T-shirts celebrating the prospect of Baroness Thatcher’s death have been removed from a stall at the TUC’s annual conference after they were condemned by Brendan Barber and Ed Miliband.
The T-shirts, on sale at a stall run by a Derbyshire workers group with links to the TUC, cost £10 each and boasted that union members will want to “dance on her grave” when she dies.
However TUC general secretary Mr Barber said the items were “tasteless and totally inappropriate” and his officials asked for them to be withdrawn from sale.
Sources close to Labour leader Mr Miliband said he “deplored these sentiments”. An aide added: “No one should want to dance on anyone’s grave.”
The T-shirts were removed, but other conference shops sold out of party packs featuring balloons and indoor fireworks for use when the former Conservative Prime Minister dies.
Mugs and T-shirts proclaiming “I still hate Thatcher” we’re also being sold at the annual unions’ conference, in Brighton.
Colin Hampton, from the Derbyshire Unemployed Workers’ Centre, who was running the T-shirt stall, said he had sold the products to buyers in Singapore, Thailand, and Belgium in the last 24 hours.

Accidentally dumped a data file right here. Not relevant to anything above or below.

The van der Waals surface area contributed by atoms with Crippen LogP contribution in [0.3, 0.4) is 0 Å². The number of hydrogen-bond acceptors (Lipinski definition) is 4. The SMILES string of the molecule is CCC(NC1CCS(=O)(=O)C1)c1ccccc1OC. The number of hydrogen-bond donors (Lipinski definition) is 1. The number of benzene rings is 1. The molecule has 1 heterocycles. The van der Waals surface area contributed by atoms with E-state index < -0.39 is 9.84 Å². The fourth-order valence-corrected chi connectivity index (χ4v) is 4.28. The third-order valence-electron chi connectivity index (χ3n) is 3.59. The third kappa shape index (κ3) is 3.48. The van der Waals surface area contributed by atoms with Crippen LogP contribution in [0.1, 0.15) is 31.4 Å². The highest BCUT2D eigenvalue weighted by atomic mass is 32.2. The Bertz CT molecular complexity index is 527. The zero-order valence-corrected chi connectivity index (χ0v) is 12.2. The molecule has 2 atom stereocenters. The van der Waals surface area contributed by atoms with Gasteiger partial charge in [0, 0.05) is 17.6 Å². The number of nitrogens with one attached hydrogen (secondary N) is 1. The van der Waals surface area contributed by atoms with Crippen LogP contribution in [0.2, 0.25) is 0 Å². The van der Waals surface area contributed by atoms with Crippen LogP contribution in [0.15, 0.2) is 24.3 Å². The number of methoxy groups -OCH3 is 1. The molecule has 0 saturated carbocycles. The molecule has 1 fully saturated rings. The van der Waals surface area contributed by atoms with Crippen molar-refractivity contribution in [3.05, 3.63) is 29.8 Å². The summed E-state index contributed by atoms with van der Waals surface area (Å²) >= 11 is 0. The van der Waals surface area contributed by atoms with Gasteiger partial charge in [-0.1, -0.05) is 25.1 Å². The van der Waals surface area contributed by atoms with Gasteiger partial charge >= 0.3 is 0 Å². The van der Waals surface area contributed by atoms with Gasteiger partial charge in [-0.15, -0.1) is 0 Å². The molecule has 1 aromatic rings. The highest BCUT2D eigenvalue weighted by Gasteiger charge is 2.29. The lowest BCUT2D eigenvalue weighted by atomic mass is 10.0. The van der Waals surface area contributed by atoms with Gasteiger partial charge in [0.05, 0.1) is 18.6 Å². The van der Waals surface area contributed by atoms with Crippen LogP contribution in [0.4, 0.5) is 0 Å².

“I am not wanting Thatcher to die,” he said. “But when she dies, there will be a reaction.”
Some will say she was “the greatest leader” Britain has ever had while others will think “the opposite”.
He added: “The TUC asked me to take the T-shirts down so I have said yes. I realise they are not to everyone’s taste. We have merely tried to use Thatcher’s entrepreneurial spirit to raise funding for unemployed workers who desperately need it.”
One of the garments has an image of Mrs Thatcher’s spitting image puppet, with the words “Hey ho the witch is dead” along side.
Attached to the plastic is a notice urging the buyer only to wear when Lady Thatcher has died. It says: “In the event of Thatcher’s death of Thatcher open bag and wear Tee shirt immediately.”
Another T-shirt features a white cross on a grave with “Thatcher” across it, and the words: “A generation of trade unionists will dance on her grave”.
The T-shirts built on the residual anger in the union movement over the way major British industries were allowed to decline in the 1980s, while unions saw their influence wane because of tough anti-strike laws.
Conservative MPs criticised the T-shirts as tasteless. Conor Burns, a Tory MP who regularly visits Lady Thatcher at her home in central London, said: “These sickening sentiments speak to something disordered in the human condition.
“It shows an ugly side to the hard left who cannot move on from their utter defeat at the hands of this remarkable, but now frail, lady. Not for the first time Lady T shows why she amounts to so much more than her opponents.”
The space for the stand was provided free of charge by the TUC. The Workers’ Centre was not affliated to the TUC, but was a “recognised” body with looser ties to the organisation.
Courtesy of The Telegraph